Treat yourself to combat the holiday blues Maryland, here’s how
The holidays aren’t always cheery. Despite all of the talk of joy and happiness, the fact is that the winter is a depressing time for many Marylanders.
There are fewer hours of sunlight across North America starting in late June through Dec. 21, the shortest day and longest night of the year, known as winter solstice. Not everyone enjoys such little sunlight and dark cold winter nights. Sleeping patterns may even be disrupted for some.
About a quarter of Americans will feel some kind of sadness related to the winter season, according to the American Academy of Family Physicians. Roughly 5% of the population will feel the effects of seasonal depression.
Signs of winter depression include feeling listless, sad or down; losing interest in activities you enjoy; having trouble sleeping or sleeping too much and having low energy.
“Winter time is more difficult than spring in summer, and the holiday season is even more difficult,” said La Keita Carter, a licensed psychologist and owner of the Institute for Healing LLC who also serves as the vice president of the board of the directors for the Baltimore-based Black Mental Health Alliance.
Carter appeared on Midday with Tom Hall in mid-December, listen to the entire episode here.
“We have people who are going through grief, this will be their first holiday season without their loved one. We also have people who are experiencing a lot of social pressure,” Carter said.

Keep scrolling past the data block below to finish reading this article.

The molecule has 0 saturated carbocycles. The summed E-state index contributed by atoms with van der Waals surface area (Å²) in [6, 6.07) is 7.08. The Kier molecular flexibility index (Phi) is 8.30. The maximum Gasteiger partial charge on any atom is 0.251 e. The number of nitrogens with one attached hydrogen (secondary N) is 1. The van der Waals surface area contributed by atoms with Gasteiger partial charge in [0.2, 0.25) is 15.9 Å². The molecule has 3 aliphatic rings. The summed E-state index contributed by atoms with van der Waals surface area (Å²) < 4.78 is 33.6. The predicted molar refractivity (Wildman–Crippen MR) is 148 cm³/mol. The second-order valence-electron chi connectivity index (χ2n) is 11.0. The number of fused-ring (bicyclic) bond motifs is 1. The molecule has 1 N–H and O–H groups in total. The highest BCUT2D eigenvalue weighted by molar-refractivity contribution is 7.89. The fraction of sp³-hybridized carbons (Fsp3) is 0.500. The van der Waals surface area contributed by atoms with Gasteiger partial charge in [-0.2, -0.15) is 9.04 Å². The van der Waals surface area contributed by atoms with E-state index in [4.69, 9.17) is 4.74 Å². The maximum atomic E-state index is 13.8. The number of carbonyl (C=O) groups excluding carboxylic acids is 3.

People can combat winter depression by taking into account their whole seasonal experience, she said.
“Think about ‘How do I want to show up in these spaces that I have for this holiday season?’” she said. “Write out a plan for how that can happen? If you want to show up with energy and excitement, then what are the things that deplete that energy and excitement by the end of Hanukkah? And then don't do those things? What are the things that deplete your financial resources so that by January 5, you're completely stressed, and you're having to pick up a second job? whatever those things are, don't do those things.”
For those feeling like they are in crisis, Carter suggests calling the nationwide 988 mental health support hotline. The phone lifeline connects people with train counselors who can listen and provide support for free.
It’s also important for people to take time to take care of themselves this holiday season, even with all the other events going on, she said.